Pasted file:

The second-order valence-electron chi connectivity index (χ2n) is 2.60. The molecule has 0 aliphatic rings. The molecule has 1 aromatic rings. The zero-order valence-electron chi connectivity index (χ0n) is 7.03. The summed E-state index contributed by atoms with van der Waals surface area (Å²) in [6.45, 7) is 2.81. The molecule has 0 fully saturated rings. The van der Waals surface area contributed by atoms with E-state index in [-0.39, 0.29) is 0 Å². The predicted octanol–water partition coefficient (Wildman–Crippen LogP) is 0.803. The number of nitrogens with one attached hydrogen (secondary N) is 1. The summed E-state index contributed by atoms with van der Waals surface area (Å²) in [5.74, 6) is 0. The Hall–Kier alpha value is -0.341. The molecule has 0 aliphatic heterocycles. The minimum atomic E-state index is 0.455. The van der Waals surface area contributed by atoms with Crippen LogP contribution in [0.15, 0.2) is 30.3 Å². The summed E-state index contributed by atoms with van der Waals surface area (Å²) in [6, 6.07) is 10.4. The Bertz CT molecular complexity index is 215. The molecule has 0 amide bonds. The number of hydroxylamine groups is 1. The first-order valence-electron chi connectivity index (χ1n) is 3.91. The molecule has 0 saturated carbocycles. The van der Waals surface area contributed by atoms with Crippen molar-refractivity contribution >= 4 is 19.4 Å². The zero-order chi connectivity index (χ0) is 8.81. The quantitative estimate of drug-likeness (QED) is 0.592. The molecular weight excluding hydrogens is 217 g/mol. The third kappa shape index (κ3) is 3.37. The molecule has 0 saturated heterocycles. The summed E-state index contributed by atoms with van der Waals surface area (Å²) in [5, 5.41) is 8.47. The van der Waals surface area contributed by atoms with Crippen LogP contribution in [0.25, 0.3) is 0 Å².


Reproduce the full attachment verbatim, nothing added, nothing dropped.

The second-order valence-electron chi connectivity index (χ2n) is 2.60. The molecule has 0 aliphatic rings. The molecule has 1 aromatic rings. The zero-order valence-electron chi connectivity index (χ0n) is 7.03. The summed E-state index contributed by atoms with van der Waals surface area (Å²) in [6.45, 7) is 2.81. The molecule has 0 fully saturated rings. The van der Waals surface area contributed by atoms with E-state index in [-0.39, 0.29) is 0 Å². The predicted octanol–water partition coefficient (Wildman–Crippen LogP) is 0.803. The number of nitrogens with one attached hydrogen (secondary N) is 1. The summed E-state index contributed by atoms with van der Waals surface area (Å²) in [5.74, 6) is 0. The Hall–Kier alpha value is -0.341. The molecule has 0 aliphatic heterocycles. The minimum atomic E-state index is 0.455. The van der Waals surface area contributed by atoms with Crippen LogP contribution in [0.15, 0.2) is 30.3 Å². The summed E-state index contributed by atoms with van der Waals surface area (Å²) in [6, 6.07) is 10.4. The Bertz CT molecular complexity index is 215. The molecule has 0 amide bonds. The number of hydroxylamine groups is 1. The first-order valence-electron chi connectivity index (χ1n) is 3.91. The molecule has 0 saturated carbocycles. The van der Waals surface area contributed by atoms with Crippen molar-refractivity contribution >= 4 is 19.4 Å². The zero-order chi connectivity index (χ0) is 8.81. The quantitative estimate of drug-likeness (QED) is 0.592. The molecular weight excluding hydrogens is 217 g/mol. The third kappa shape index (κ3) is 3.37. The molecule has 0 saturated heterocycles. The summed E-state index contributed by atoms with van der Waals surface area (Å²) in [5, 5.41) is 8.47. The van der Waals surface area contributed by atoms with Crippen LogP contribution in [0.25, 0.3) is 0 Å².